Jenny Davis, a #Two-Spirit scholar and citizen of the Chickasaw Nation, recently published article titled “Refusing (Mis)Recognition: Navigating Multiple Marginalization in the U.S. Two Spirit Movement.” Davis wrote and published this article as an Assistant Professor of Anthropology, American Indian Studies, and Gender & Women’s Studies at the University of Illinois at Urbana–Champaign where she is the director of the Native American and Indigenous Languages (NAIL) Lab.
In this article, Davis examines the term Two-Spirit “…an Indigenous identity by using both unifying/mass terms (Native American, glbtiq [gay, lesbian, bisexual, trans, intersex, queer]) and culturally & community specific terms (specific tribe [Nation-specific] names, Two Spirit). Rather than selecting a ‘right’ term, such conversations highlight the constant, simultaneous positionings negotiated by Two Spirit people in their daily lives, and the tensions between recognizability and accuracy, communality and specificity, and indigeneity and settler culture, and the burden multiply marginalized people carry in negotiating between all of those metaphorical and literal spaces.”
Davis’ study shows how Two-Spirit people float, somewhat, effortlessly between the multiple and interlocking layers of identities that are global and at the same time may or may be
Nation/culturally-specific. Individuals are showing up and being, considering and/or conceiving themselves as Indigenous, either male- or female-assigned, while having an Indigenous (global), Nation-specific and/or western (colonial) understanding(s) of gender and/or sexual identity. In other words, individuals may show up a glbtiq+/Indigenous/ Nation-specific person, a Two-Spirit person or use a word in their language that names, accounts and identifies themselves as those who embody diverse (or non-normative) sexualities, genders, and gender.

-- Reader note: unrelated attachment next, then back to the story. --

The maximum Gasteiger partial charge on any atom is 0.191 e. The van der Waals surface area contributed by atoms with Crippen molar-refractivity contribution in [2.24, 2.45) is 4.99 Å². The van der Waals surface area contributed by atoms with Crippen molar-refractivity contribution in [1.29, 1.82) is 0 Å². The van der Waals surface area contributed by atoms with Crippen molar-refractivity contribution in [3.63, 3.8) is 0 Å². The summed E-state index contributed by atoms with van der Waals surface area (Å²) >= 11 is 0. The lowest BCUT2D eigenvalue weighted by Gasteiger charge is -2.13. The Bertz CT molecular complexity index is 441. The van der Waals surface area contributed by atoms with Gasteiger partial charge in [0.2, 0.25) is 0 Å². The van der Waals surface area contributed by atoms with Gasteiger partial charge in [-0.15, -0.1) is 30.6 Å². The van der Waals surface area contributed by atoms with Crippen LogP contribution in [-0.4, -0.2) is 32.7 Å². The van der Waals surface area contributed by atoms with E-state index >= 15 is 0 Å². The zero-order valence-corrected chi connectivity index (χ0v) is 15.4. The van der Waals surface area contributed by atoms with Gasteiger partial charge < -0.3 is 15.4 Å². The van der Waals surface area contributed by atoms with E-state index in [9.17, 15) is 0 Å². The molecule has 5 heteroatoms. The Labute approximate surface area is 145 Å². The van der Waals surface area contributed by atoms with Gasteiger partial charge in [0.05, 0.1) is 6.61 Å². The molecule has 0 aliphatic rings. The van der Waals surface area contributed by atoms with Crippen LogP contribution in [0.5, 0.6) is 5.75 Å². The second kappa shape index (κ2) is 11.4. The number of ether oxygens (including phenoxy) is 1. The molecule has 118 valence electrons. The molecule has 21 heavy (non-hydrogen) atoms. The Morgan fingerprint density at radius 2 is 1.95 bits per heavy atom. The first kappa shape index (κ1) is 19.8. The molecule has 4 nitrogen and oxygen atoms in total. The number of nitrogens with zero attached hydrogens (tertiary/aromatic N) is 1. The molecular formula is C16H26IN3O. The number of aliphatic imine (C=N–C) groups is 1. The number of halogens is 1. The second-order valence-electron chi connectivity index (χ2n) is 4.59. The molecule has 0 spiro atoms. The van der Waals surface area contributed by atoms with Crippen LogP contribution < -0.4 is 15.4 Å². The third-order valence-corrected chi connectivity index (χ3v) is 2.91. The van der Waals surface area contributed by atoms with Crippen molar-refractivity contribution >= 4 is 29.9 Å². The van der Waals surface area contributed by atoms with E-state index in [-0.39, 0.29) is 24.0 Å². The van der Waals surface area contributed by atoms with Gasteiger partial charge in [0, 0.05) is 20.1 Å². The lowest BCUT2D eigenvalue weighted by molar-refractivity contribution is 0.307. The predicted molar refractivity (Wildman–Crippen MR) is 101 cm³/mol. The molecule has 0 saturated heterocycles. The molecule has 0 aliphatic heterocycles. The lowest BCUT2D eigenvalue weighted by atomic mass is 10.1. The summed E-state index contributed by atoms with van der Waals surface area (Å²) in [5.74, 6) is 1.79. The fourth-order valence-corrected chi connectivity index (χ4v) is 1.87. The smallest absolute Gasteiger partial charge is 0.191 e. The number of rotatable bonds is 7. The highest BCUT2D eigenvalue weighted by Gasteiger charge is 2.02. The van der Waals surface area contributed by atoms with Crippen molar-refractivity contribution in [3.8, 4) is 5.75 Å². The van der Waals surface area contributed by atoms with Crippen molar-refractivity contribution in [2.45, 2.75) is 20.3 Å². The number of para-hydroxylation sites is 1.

However, key to understanding Davis’ central argument is the ever present and encompassing identity of one’s Indigeneity that draws upon Audra Simpson’s concept of the politics of refusal; whereas, “the politics of refusal … ‘stands in stark contrast to the politics of cultural recognition’ while also standing as a rejection of anthropological assumptions ‘that the colonial project is complete.’” Basically meaning that while we (Two-Spirit people), at times, may appear to stand with and beside our non-Indigenous glbtiq+ brothers and sisters while at the very same time, we (Two-Spirit people) stand apart from and distinct from our non-Indigenous glbtiq+ brothers and sisters because our unique positionality as Indigenous people and by asserting our Indigeneity Two-Spirit are refusing and/or rejecting to be lumped in or being categorized as an individual who is solely named or identified as an glb and/or tiq+ person. Thereby, this assertion stands in direct opposition to ‘politics of cultural recognition.’ If Two-Spirit people were using ‘politics of cultural recognition,’ they would be accepting, maybe even demanding, non-Indigenous people to see and accept them within non-Indigenous/colonial ways, frameworks and lenses. By asserting Indigeneity first and foremost, Two-Spirit are refusing to be penned-in by colonial structures and is a way to affirm one’s own self and communal sovereignty (of body and of land).
Davis ends with, “Yet these individuals’ use of non-Native terminology — the generalizing Native American/Indian, Two Spirit, and queer — were not used simply as a compromise to reach non-Native audiences; rather they signaled multiple levels of community membership, each of which genuinely represented one part of these speakers’ sense of themselves. In doing so, they bridge local, tribally specific understandings of Indigenous gender variance with wide-ranging contemporary discourses of sexuality and multitribal identity, reflecting the complex ground on which Two Spirit people stand.”
As any good Indigenous scholar, Davis ends where they began by showing how Two-Spirit people are Refusing (Mis)Recognition as Two-Spirit people navigate multiple marginalization in the U.S. Two-Spirit movement – and do it somewhat effortlessly and with grace and beauty.